Not since the early 19th century, when Alexandria's cobblestone streets rang with the sound of horseshoes, and tobacco merchants lounged along the bustling waterfront, has a larger fleet sailed into the city's harbor.
They came singly yesterday. Eighteen tall ships, majestic brigantines and tidy schooners, their sails snapping, crowded the harbor as the city prepared to celebrate the fourth annual Red Cross Waterfront Festival today and Sunday.
The festival's guest of honor, the Colombian naval vessel Gloria, filled with eager cadets and loaded with artifacts, arrived Thursday. Visitors will be welcome throughout the weekend to explore the 255-foot ship, docked at the Robinson Terminal.
"Oh, Mommy, is this President Reagan's boat?" asked Elizabeth Huffman, 7, as she rubbed sunburned hands along the brilliantly polished brass rails and wandered below deck to the "Museum of Gold," the Gloria's ornate collection of archaeological treasures from Colombia.
Volunteers working with the Red Cross and the Alexandria Tourist Council, the organizations sponsoring the festival, were working overtime yesterday, trying to arrange the logistics of an event that is expected to draw more than 100,000 visitors this weekend.
"I spent several days last week worrying whether all the underwear was labeled properly," said Diane Bechtol of the Tourist Council, talking about the difficulty of getting laundry done for 150 Colombian sailors. "And do you have any idea what it's like to order hot dogs for 80,000 people?"
The laundry problem, potentially severe for 150 Spanish-speaking sailors who normally rely on coin-operated machines in foreign ports, was solved easily enough when Alexandria Hospital heard their distress signals and offered to take on the chore.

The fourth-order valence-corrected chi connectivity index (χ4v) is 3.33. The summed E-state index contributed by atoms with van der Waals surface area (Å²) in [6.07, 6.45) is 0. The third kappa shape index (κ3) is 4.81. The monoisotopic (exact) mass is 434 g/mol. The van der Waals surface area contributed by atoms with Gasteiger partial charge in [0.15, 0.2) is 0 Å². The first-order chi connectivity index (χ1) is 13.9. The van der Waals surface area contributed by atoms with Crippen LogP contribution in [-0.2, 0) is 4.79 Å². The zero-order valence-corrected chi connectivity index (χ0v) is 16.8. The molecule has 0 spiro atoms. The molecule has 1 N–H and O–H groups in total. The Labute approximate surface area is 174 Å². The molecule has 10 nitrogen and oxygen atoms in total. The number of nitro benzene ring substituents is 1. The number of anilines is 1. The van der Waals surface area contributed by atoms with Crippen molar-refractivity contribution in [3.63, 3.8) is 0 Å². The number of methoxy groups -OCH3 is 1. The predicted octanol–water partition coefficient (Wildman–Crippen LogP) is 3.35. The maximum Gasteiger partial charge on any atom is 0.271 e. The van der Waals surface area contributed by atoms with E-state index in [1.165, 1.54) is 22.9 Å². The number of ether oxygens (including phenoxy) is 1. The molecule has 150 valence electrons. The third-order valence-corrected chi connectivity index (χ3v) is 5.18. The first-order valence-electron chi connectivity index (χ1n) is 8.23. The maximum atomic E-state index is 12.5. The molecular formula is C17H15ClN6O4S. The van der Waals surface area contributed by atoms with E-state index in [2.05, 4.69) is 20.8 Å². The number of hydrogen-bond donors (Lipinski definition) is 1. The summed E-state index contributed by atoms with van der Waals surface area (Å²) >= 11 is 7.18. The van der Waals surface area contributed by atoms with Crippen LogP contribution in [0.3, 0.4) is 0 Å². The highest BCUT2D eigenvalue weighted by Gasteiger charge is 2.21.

As food vendors delivered immense amounts of everything from hot dogs to "nautical noodles" to hundreds of canisters of Coca-Cola along the waterfront, a huge truck from the hospital collected 1,800 pounds of clearly labeled Colombian laundry and hauled it off to the medical facility's extra large washing machines.
"It seems like a minor matter, but for the sailors it's a big problem," said Dave Norcross, the hospital's public relations director and an avid sailor himself. "We usually handle more than three tons a day, so big loads don't scare us."
Today's festivities will begin with an opening procession at 11 a.m. The parade, which will begin at Market Square, features the Redskins band and the Redskinettes along with local radio personalities Frank Hardin and Jackson Weaver and the ships' crews.
There also will be strength and fitness tests available, boat tours and plenty of jazz.
Visitors willing to spend a dollar will have the chance to become part of a historic enterprise by eating part of what is being billed as the longest pizza ever made. Hungry's Pizza of Alexandria will try to break the world record of 375 feet set last year in Tennessee.
If things go well today, Ted Galanos, the man with all the dough, will try to break the new record on Sunday. Galanos said he is planning to use more than 800 pounds of cheese and 50 gallons of sauce in his effort to break into the record books with his mammoth pizza.
But it is the ships that are expected to draw the largest number of fans.
"I can't believe this thing," said Lt. Cmdr. Ernest Evans, a supply officer who is helping the Gloria with supplies and repairs. "I have been in the Navy for more than 13 years and I have never been on a sailing ship before. This thing is a real winner."